Welcome to Texas Pest Management Association

The Texas IPM Program

  Earth.
  IPM is earth friendly and environmentally sound.

Integrated Pest Management (IPM) was launched in Texas over 35 years ago by scientists seeking effective and environmentally friendly ways to control pests that damaged agricultural crops and livestock. This partnership with nature, which employs biological controls among other methods, has provided a range of proven and practical approaches to handling pest problems not only on the farm, but also around the house, in schools, public buildings, public parks, and elsewhere.

IPM serves Texas agriculture by managing pests without relying solely on costly chemical applications. This helps increase profits for producers, improve the environment, and reduces production risks. Research and Extension efforts are complemented by those of agricultural consultants, industry personnel, and partnering agencies.

Each year Extension IPM agents work with farmers, ranchers and urbanites across Texas, helping them to employ IPM management systems that reap the benefits of years of past management know-how coupled with technology and science.

TPMA serves Texas agriculture by promoting IPM principles through education and demonstration. As an undisputed leader in advancing IPM technologies, the organization seeks to demonstrate the economic and environmental benefits of addressing pest management issues with proven science.

Since 1972, the Texas IPM Program has made significant progress in helping to solve agricultural pest problems within the state. Pest management methods developed through the program are both affordable and environmentally responsible. Widespread IPM implementation in Texas has resulted in an overall reduction in pesticide use in many crops, transition to less toxic chemicals, increased use of diverse IPM methods and an increase in profits for agricultural producers.

Without a doubt, partnerships have been the key to the success of the Texas IPM program. IPM partners will continue to work together to solve Texans' pest problems.

IPM in Urban Settings

Austin, Tx.  
City dwellers can reap the benefits of managing pests with the use of IPM principles.  

Urban dwellers can reap the benefits of managing pests with the use of IPM principles as IPM concepts are not only applicable in agricultural settings but within the state's urban areas. The methodology that has been so successful in Texas agriculture is now being put to use in urban settings ... residential subdivisions, parks and recreational areas, public access areas, industry, and in public schools.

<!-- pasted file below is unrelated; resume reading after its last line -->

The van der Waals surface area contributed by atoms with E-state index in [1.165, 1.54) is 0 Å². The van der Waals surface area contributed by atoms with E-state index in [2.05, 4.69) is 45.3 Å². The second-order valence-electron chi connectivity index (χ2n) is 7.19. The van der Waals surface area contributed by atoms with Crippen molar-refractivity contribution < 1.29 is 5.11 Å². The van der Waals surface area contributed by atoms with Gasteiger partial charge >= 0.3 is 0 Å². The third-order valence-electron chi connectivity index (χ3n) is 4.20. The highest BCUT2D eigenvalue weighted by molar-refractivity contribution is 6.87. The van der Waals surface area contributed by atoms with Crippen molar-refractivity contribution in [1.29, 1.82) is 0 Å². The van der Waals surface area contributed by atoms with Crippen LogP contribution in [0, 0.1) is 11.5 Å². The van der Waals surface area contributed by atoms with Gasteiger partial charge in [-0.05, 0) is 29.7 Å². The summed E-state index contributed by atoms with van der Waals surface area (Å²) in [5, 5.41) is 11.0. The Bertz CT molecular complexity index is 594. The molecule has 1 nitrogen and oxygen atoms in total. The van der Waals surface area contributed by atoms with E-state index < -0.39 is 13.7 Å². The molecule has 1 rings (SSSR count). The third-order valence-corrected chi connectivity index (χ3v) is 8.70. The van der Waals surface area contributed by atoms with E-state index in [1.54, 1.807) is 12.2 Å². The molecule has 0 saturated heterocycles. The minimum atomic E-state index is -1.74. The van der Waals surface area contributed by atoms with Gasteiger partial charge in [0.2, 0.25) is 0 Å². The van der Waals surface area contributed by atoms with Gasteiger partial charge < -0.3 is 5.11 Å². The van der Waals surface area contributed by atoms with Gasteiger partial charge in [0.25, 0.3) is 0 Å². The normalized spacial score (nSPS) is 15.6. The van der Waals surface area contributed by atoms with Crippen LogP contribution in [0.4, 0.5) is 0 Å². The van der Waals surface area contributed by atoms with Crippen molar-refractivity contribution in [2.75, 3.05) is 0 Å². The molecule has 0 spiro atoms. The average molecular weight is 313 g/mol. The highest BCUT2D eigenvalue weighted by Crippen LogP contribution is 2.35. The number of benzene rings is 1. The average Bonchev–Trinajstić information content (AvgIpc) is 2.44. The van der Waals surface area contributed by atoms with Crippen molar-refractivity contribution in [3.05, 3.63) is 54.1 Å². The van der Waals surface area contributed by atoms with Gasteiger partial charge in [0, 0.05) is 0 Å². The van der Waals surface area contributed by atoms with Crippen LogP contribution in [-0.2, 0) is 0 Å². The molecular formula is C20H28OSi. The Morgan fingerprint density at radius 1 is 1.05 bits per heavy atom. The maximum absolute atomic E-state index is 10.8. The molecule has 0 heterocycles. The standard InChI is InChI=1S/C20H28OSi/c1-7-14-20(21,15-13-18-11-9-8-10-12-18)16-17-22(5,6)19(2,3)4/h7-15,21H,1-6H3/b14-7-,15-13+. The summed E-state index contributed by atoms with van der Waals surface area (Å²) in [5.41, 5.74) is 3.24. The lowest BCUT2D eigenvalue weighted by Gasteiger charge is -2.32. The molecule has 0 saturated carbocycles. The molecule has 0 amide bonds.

Austin residents could easily say, "we have met the polluters, and they are us." Home fertilizer, pesticide and herbicide users are a major cause of water pollution in urban areas and neighborhoods in and around our state ... too much is running off and tainting water supplies. The Texas IPM Program focuses on educating people on the least-toxic approaches to lawn care, with the ultimate goal of reducing the amount of landscape chemicals that seep into waterways and degrade water quality.

The IPM concept can be as simple as taking time to read and follow the label instructions for applying lawn and garden chemicals. It's just good, common sense.

When trying to control pests, schools must take extra steps to keep from harming the other little ones buzzing around the playgrounds and classrooms: our children. The Southwestern Technical Resource Center for IPM in Schools and Daycare Centers is dedicated to keeping schools clean and safe for children.

"Our kids deserve to be protected from both pests and unnecessary pesticide exposure," said Dr. Mike Merchant, urban entomologist at the Texas A&M Center at Dallas. "Unfortunately, public schools are not immune to the disease risks from pests, especially in food service areas. And new studies are showing high incidences of allergies and asthma in young children caused by insects."

However, the wholesale use of pesticides in schools isn't good for students, either. To protect schoolchildren, the Texas Legislature passed a law in the early 1990's requiring that IPM practices be used to manage pests in and around school facilities. The idea to incorporate the principles of IPM in school settings has been endorsed my the state's major environmental organizations and Texas Pest Management Association.

Our Vision

The Texas Integrated Pest Management Program will deliver unbiased, credible, reliable, and timely solutions to pest problems of agricultural and urban customers. The program will continue to educate farmers, ranchers and urban Texans about the benefits of IPM principles ... and how to access and safely use the IPM tools necessary to address pest problems in a an environmentally friendly manner.

Texas IPM Program Cooperators

  Texas Pest Management Association StarTexas AgriLife Extension Service
  Texas AgriLife Research Texas Association of Agricultural Consultants
  Texas Boll Weevil Eradication Foundation Texas Cotton Ginners Association
  Texas Farm Commodity Organizations Texas IPM in Schools Program
  US Department of Agriculture US Environmental Protection Agency (EPA)
  StarEl Paso Valley Cotton Growers Star Plains Cotton Growers
  StarRolling Plains Cotton Growers StarSouth Texas Cotton & Grain Association
  StarSouthern Rolling Plains Cotton Growers StarSt Lawrence Cotton Growers
  StarTexas Pecan Growers Association StarTexas IPM Affiliate for Public Schools
  Star - Contributing Members  

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Legal Disclaimer

Texas Pest Management Association
PO Box 1906
Austin, Texas 78767-1906
Telephone: 512-615-1195


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